Vladimir Putin too tried to mediate with a reconciliation summit. Even Xi Jinping. But obviously, the most active are the Arab countries. Contrary to appearances, yet, they are the least suited to such an effort. First, because they support, and often fund, this or that faction, this or that figure, and thus, they are not seen by the Palestinians as neutral. Second, and above all, because they are not democratic countries. How can we expect the Palestinians to form a legitimate and representative government with the advice of Egyptian president Abdel al-Sisi, who has no such government in Cairo? Or of the government of the Emirates, whose parliament is only consultative? Or of Saudi Arabia, where people do not even vote? Indeed, these actors are all focused on the reconstruction. Nothing else.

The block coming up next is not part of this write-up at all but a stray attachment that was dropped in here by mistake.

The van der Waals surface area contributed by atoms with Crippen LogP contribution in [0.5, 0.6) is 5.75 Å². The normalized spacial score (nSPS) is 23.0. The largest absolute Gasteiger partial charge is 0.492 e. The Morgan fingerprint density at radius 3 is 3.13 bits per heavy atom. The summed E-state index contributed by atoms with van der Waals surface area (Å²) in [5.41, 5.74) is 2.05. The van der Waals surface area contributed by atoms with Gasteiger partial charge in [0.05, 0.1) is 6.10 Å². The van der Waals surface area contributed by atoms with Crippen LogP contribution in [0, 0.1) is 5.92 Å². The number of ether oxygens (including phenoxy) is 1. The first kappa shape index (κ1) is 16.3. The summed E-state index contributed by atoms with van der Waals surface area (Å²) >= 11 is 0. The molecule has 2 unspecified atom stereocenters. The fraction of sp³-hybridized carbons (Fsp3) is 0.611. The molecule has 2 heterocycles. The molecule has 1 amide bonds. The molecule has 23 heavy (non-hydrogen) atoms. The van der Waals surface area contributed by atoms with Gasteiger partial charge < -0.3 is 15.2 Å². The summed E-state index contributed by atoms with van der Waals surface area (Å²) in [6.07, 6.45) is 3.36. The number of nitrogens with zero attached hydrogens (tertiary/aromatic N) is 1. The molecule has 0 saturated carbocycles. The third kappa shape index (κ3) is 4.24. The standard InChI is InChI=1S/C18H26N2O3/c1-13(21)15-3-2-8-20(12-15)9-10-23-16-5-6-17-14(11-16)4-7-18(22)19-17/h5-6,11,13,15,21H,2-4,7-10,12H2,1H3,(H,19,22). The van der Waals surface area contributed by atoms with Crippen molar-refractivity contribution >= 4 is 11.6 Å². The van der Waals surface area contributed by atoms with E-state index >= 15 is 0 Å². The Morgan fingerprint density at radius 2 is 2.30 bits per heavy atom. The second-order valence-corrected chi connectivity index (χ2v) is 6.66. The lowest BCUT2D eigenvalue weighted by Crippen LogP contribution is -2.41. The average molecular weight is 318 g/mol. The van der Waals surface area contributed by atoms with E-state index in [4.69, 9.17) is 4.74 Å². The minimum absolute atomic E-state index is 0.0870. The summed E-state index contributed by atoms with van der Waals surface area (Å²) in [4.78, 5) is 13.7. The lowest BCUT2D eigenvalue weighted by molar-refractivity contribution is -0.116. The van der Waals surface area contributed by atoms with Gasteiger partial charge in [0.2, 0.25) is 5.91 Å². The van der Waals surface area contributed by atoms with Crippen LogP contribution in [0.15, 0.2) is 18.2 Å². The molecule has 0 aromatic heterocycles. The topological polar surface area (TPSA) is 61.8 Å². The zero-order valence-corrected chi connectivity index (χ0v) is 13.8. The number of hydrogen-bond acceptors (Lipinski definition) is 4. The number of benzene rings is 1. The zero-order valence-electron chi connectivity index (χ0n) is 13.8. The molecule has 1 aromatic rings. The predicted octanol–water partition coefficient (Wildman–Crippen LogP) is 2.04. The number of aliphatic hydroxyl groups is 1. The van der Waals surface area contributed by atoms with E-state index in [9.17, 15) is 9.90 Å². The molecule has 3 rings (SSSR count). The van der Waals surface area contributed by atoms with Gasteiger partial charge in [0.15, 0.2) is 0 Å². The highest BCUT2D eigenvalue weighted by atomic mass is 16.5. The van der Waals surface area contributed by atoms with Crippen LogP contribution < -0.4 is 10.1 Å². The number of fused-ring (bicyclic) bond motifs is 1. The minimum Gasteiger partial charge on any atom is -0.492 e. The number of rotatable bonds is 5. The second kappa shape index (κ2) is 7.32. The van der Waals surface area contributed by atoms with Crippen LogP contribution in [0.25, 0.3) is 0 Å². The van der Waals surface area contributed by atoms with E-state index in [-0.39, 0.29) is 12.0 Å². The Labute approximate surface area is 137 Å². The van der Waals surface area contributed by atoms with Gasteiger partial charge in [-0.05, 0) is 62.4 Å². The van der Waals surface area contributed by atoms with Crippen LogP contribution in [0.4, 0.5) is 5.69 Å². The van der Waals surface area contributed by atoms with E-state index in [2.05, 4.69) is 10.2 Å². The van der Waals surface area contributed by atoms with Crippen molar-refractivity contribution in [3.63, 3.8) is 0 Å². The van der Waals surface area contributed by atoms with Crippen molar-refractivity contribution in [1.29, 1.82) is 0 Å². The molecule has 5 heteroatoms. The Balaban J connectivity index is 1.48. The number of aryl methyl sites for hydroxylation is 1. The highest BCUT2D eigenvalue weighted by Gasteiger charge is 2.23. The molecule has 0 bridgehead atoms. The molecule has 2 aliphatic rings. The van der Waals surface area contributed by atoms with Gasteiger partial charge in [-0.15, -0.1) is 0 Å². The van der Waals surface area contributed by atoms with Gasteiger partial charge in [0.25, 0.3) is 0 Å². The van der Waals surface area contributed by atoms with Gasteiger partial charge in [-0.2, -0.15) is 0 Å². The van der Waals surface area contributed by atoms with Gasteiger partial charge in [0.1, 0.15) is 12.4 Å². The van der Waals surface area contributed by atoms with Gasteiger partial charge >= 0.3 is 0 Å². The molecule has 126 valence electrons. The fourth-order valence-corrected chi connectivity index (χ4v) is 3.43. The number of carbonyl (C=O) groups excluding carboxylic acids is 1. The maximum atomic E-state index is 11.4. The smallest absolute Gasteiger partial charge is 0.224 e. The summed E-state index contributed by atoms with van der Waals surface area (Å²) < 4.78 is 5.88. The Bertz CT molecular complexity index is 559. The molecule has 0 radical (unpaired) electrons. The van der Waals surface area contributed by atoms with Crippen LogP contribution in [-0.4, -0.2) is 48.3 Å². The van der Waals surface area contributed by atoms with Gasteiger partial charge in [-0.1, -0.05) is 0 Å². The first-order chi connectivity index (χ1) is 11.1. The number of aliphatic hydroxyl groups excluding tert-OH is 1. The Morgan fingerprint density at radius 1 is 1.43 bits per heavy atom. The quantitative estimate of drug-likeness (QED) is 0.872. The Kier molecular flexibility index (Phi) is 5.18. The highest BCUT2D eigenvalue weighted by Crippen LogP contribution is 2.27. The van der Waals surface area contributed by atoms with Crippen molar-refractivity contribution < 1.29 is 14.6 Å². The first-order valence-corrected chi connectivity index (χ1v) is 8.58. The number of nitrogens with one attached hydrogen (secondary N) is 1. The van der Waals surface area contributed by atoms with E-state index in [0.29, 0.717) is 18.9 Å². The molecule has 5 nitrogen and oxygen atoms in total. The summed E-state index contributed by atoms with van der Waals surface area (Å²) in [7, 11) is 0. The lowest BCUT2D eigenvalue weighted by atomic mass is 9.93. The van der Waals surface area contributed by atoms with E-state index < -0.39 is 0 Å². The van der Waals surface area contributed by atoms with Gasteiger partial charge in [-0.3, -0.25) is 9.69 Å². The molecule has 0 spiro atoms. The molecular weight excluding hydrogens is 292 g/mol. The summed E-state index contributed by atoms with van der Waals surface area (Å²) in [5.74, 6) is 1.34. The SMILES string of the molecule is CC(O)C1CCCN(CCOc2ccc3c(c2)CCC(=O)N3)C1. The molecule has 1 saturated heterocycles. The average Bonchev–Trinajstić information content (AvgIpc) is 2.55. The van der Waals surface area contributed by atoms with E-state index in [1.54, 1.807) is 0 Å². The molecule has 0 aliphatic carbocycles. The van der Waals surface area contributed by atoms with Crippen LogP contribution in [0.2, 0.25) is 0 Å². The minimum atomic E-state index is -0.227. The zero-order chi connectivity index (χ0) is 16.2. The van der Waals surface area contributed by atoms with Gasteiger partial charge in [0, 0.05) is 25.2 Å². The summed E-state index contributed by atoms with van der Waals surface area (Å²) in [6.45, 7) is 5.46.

But the priority is another: Palestinians must be again a political subject. Elections were last held in 2006. The term of Mahmoud Abbas, who is 88 years old, in a population whose average age is 21.3, expired in 2009. And in 2018, the Legislative Council was dissolved. From then onwards, Mahmoud Abbas has ruled by decree.[2] Alone. Since 7 October, he has still never addressed the Palestinians.

Bringing the Palestinian Authority out of the doldrums

It is a deeper issue, of course. The Palestinian Authority has structural flaws that derive from the very Oslo Accords it was established by: giving the Authority many responsibilities and little power. Under occupation, it is not easy to be a political subject. With the territorial fragmentation and the unrelenting raids and round-ups, it is a challenge just to meet. But it is inescapable: the “day after” demands first and foremost a radical change, a change at the top. While so far, Mahmoud Abbas’ only innovation has been the appointment of a new prime minister, Mohammad Mustafa – his main advisor.